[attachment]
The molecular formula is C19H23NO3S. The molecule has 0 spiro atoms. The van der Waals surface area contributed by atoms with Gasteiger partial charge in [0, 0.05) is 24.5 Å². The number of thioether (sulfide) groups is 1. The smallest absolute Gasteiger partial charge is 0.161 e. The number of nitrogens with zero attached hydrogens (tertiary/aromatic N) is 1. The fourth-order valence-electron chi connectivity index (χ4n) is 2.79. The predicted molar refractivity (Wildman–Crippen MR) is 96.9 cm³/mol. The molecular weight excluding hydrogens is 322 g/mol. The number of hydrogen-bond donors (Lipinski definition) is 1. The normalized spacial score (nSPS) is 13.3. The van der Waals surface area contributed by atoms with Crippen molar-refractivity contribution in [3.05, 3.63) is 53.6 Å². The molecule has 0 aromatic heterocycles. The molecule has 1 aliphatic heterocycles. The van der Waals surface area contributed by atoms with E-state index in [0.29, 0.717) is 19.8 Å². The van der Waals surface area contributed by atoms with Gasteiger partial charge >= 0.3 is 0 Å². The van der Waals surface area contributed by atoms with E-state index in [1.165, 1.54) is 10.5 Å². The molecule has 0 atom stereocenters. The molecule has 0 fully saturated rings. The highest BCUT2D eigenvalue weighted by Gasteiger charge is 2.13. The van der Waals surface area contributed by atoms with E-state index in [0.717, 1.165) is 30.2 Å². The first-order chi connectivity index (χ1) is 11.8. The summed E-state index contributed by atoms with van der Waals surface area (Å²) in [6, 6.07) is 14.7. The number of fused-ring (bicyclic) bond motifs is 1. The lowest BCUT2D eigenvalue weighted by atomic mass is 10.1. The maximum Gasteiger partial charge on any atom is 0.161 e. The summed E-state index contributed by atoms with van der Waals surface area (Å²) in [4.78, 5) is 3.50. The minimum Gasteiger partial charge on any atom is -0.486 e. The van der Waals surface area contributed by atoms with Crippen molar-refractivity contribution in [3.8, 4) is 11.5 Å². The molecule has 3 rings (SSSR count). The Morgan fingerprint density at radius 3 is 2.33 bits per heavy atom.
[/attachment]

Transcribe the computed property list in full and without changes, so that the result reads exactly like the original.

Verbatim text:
The molecular formula is C19H23NO3S. The molecule has 0 spiro atoms. The van der Waals surface area contributed by atoms with Gasteiger partial charge in [0, 0.05) is 24.5 Å². The number of thioether (sulfide) groups is 1. The smallest absolute Gasteiger partial charge is 0.161 e. The number of nitrogens with zero attached hydrogens (tertiary/aromatic N) is 1. The fourth-order valence-electron chi connectivity index (χ4n) is 2.79. The predicted molar refractivity (Wildman–Crippen MR) is 96.9 cm³/mol. The molecular weight excluding hydrogens is 322 g/mol. The number of hydrogen-bond donors (Lipinski definition) is 1. The normalized spacial score (nSPS) is 13.3. The van der Waals surface area contributed by atoms with Crippen molar-refractivity contribution in [3.05, 3.63) is 53.6 Å². The molecule has 0 aromatic heterocycles. The molecule has 1 aliphatic heterocycles. The van der Waals surface area contributed by atoms with E-state index in [0.29, 0.717) is 19.8 Å². The van der Waals surface area contributed by atoms with Gasteiger partial charge >= 0.3 is 0 Å². The van der Waals surface area contributed by atoms with E-state index in [1.165, 1.54) is 10.5 Å². The molecule has 0 atom stereocenters. The molecule has 0 fully saturated rings. The highest BCUT2D eigenvalue weighted by Gasteiger charge is 2.13. The van der Waals surface area contributed by atoms with E-state index in [0.717, 1.165) is 30.2 Å². The first-order chi connectivity index (χ1) is 11.8. The summed E-state index contributed by atoms with van der Waals surface area (Å²) in [6, 6.07) is 14.7. The number of fused-ring (bicyclic) bond motifs is 1. The lowest BCUT2D eigenvalue weighted by atomic mass is 10.1. The maximum Gasteiger partial charge on any atom is 0.161 e. The summed E-state index contributed by atoms with van der Waals surface area (Å²) in [4.78, 5) is 3.50. The minimum Gasteiger partial charge on any atom is -0.486 e. The van der Waals surface area contributed by atoms with Crippen molar-refractivity contribution in [3.8, 4) is 11.5 Å². The molecule has 3 rings (SSSR count). The Morgan fingerprint density at radius 3 is 2.33 bits per heavy atom.